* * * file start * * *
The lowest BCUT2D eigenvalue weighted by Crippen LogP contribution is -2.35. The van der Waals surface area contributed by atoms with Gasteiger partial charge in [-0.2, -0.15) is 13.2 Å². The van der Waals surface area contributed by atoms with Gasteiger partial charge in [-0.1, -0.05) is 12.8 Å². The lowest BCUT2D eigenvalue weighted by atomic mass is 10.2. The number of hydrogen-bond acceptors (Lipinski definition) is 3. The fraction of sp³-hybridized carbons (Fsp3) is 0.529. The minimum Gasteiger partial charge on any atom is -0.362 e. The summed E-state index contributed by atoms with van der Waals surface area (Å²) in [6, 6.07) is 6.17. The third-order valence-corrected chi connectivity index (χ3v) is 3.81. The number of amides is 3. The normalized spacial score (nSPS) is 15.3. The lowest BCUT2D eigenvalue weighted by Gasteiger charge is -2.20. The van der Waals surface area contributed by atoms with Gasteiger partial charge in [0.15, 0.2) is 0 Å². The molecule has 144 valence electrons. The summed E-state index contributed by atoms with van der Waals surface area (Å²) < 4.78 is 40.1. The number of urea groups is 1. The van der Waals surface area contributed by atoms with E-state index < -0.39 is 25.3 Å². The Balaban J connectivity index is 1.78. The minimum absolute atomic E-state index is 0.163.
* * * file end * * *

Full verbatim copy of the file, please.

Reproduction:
The lowest BCUT2D eigenvalue weighted by Crippen LogP contribution is -2.35. The van der Waals surface area contributed by atoms with Gasteiger partial charge in [-0.2, -0.15) is 13.2 Å². The van der Waals surface area contributed by atoms with Gasteiger partial charge in [-0.1, -0.05) is 12.8 Å². The lowest BCUT2D eigenvalue weighted by atomic mass is 10.2. The number of hydrogen-bond acceptors (Lipinski definition) is 3. The fraction of sp³-hybridized carbons (Fsp3) is 0.529. The minimum Gasteiger partial charge on any atom is -0.362 e. The summed E-state index contributed by atoms with van der Waals surface area (Å²) in [6, 6.07) is 6.17. The third-order valence-corrected chi connectivity index (χ3v) is 3.81. The number of amides is 3. The normalized spacial score (nSPS) is 15.3. The lowest BCUT2D eigenvalue weighted by Gasteiger charge is -2.20. The van der Waals surface area contributed by atoms with Gasteiger partial charge in [0.15, 0.2) is 0 Å². The molecule has 144 valence electrons. The summed E-state index contributed by atoms with van der Waals surface area (Å²) < 4.78 is 40.1. The number of urea groups is 1. The van der Waals surface area contributed by atoms with E-state index < -0.39 is 25.3 Å². The Balaban J connectivity index is 1.78. The minimum absolute atomic E-state index is 0.163.